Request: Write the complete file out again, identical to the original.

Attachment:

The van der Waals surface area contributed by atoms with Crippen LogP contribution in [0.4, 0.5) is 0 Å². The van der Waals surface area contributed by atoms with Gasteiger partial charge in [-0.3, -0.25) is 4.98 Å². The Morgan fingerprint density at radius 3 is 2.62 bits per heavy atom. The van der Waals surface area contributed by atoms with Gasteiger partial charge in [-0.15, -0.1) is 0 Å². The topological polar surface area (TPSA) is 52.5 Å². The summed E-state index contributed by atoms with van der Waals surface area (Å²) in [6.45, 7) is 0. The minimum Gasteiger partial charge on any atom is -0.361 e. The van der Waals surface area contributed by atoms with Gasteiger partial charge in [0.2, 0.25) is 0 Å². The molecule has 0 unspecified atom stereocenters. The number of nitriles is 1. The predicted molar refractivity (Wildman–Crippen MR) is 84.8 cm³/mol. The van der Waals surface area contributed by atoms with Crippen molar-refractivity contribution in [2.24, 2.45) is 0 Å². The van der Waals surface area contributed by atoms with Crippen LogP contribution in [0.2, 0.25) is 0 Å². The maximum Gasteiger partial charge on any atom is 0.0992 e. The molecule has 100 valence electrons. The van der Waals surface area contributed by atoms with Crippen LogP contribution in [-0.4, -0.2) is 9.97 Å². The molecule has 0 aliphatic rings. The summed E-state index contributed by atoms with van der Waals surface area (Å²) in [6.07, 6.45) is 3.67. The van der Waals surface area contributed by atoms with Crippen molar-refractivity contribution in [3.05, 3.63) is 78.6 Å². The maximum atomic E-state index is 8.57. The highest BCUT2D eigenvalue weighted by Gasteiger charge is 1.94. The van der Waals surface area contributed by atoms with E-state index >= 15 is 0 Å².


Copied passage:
The van der Waals surface area contributed by atoms with Crippen LogP contribution in [0.4, 0.5) is 0 Å². The van der Waals surface area contributed by atoms with Gasteiger partial charge in [-0.3, -0.25) is 4.98 Å². The Morgan fingerprint density at radius 3 is 2.62 bits per heavy atom. The van der Waals surface area contributed by atoms with Gasteiger partial charge in [-0.15, -0.1) is 0 Å². The topological polar surface area (TPSA) is 52.5 Å². The summed E-state index contributed by atoms with van der Waals surface area (Å²) in [6.45, 7) is 0. The minimum Gasteiger partial charge on any atom is -0.361 e. The van der Waals surface area contributed by atoms with Gasteiger partial charge in [0.2, 0.25) is 0 Å². The molecule has 0 unspecified atom stereocenters. The number of nitriles is 1. The predicted molar refractivity (Wildman–Crippen MR) is 84.8 cm³/mol. The van der Waals surface area contributed by atoms with Crippen molar-refractivity contribution in [2.24, 2.45) is 0 Å². The van der Waals surface area contributed by atoms with Crippen LogP contribution in [0.2, 0.25) is 0 Å². The maximum Gasteiger partial charge on any atom is 0.0992 e. The molecule has 100 valence electrons. The van der Waals surface area contributed by atoms with Crippen LogP contribution in [-0.4, -0.2) is 9.97 Å². The molecule has 0 aliphatic rings. The summed E-state index contributed by atoms with van der Waals surface area (Å²) in [6.07, 6.45) is 3.67. The van der Waals surface area contributed by atoms with Crippen molar-refractivity contribution in [3.05, 3.63) is 78.6 Å². The maximum atomic E-state index is 8.57. The highest BCUT2D eigenvalue weighted by Gasteiger charge is 1.94. The van der Waals surface area contributed by atoms with E-state index >= 15 is 0 Å².